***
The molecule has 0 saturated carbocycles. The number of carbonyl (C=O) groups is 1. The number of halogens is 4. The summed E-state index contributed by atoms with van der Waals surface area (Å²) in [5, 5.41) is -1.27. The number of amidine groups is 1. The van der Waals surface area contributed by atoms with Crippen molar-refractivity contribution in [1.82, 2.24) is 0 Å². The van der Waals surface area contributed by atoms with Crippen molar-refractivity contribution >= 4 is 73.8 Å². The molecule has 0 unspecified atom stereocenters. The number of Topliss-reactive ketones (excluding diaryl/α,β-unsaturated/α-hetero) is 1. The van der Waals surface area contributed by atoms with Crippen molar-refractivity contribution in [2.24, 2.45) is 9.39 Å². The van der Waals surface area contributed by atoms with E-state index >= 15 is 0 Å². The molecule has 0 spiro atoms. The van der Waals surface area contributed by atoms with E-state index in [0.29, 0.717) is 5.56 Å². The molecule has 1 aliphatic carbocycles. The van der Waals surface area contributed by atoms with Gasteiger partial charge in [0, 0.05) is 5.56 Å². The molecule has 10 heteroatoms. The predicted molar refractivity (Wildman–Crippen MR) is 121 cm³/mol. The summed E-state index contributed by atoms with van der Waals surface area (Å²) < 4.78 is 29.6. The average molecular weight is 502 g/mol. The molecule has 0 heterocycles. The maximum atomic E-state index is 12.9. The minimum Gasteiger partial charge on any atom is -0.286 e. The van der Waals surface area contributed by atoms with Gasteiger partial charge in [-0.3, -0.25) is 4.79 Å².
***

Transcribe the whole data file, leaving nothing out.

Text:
The molecule has 0 saturated carbocycles. The number of carbonyl (C=O) groups is 1. The number of halogens is 4. The summed E-state index contributed by atoms with van der Waals surface area (Å²) in [5, 5.41) is -1.27. The number of amidine groups is 1. The van der Waals surface area contributed by atoms with Crippen molar-refractivity contribution in [1.82, 2.24) is 0 Å². The van der Waals surface area contributed by atoms with Crippen molar-refractivity contribution >= 4 is 73.8 Å². The molecule has 0 unspecified atom stereocenters. The number of Topliss-reactive ketones (excluding diaryl/α,β-unsaturated/α-hetero) is 1. The van der Waals surface area contributed by atoms with Crippen molar-refractivity contribution in [2.24, 2.45) is 9.39 Å². The van der Waals surface area contributed by atoms with E-state index >= 15 is 0 Å². The molecule has 0 spiro atoms. The van der Waals surface area contributed by atoms with E-state index in [0.29, 0.717) is 5.56 Å². The molecule has 1 aliphatic carbocycles. The van der Waals surface area contributed by atoms with Gasteiger partial charge in [0, 0.05) is 5.56 Å². The molecule has 10 heteroatoms. The predicted molar refractivity (Wildman–Crippen MR) is 121 cm³/mol. The summed E-state index contributed by atoms with van der Waals surface area (Å²) < 4.78 is 29.6. The average molecular weight is 502 g/mol. The molecule has 0 heterocycles. The maximum atomic E-state index is 12.9. The minimum Gasteiger partial charge on any atom is -0.286 e. The van der Waals surface area contributed by atoms with Gasteiger partial charge in [-0.3, -0.25) is 4.79 Å².